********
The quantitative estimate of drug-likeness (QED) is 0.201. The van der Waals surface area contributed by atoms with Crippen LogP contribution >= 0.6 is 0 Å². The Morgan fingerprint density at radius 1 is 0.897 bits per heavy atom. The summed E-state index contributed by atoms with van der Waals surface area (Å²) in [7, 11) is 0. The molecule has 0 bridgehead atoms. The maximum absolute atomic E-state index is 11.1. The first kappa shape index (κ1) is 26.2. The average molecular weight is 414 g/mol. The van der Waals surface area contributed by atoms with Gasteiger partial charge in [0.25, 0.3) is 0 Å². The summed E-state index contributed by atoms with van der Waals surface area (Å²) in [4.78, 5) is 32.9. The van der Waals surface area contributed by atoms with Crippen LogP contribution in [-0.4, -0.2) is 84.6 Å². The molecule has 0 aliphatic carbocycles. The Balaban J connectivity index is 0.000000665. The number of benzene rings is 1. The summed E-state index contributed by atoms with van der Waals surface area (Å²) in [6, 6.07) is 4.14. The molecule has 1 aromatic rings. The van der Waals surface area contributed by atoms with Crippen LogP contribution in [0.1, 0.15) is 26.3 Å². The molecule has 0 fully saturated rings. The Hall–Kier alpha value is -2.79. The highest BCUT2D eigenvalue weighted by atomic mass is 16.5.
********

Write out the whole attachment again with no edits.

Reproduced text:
The quantitative estimate of drug-likeness (QED) is 0.201. The van der Waals surface area contributed by atoms with Crippen LogP contribution >= 0.6 is 0 Å². The Morgan fingerprint density at radius 1 is 0.897 bits per heavy atom. The summed E-state index contributed by atoms with van der Waals surface area (Å²) in [7, 11) is 0. The molecule has 0 bridgehead atoms. The maximum absolute atomic E-state index is 11.1. The first kappa shape index (κ1) is 26.2. The average molecular weight is 414 g/mol. The van der Waals surface area contributed by atoms with Gasteiger partial charge in [0.25, 0.3) is 0 Å². The summed E-state index contributed by atoms with van der Waals surface area (Å²) in [4.78, 5) is 32.9. The van der Waals surface area contributed by atoms with Crippen LogP contribution in [-0.4, -0.2) is 84.6 Å². The molecule has 0 aliphatic carbocycles. The Balaban J connectivity index is 0.000000665. The number of benzene rings is 1. The summed E-state index contributed by atoms with van der Waals surface area (Å²) in [6, 6.07) is 4.14. The molecule has 1 aromatic rings. The van der Waals surface area contributed by atoms with Crippen LogP contribution in [0.1, 0.15) is 26.3 Å². The molecule has 0 fully saturated rings. The Hall–Kier alpha value is -2.79. The highest BCUT2D eigenvalue weighted by atomic mass is 16.5.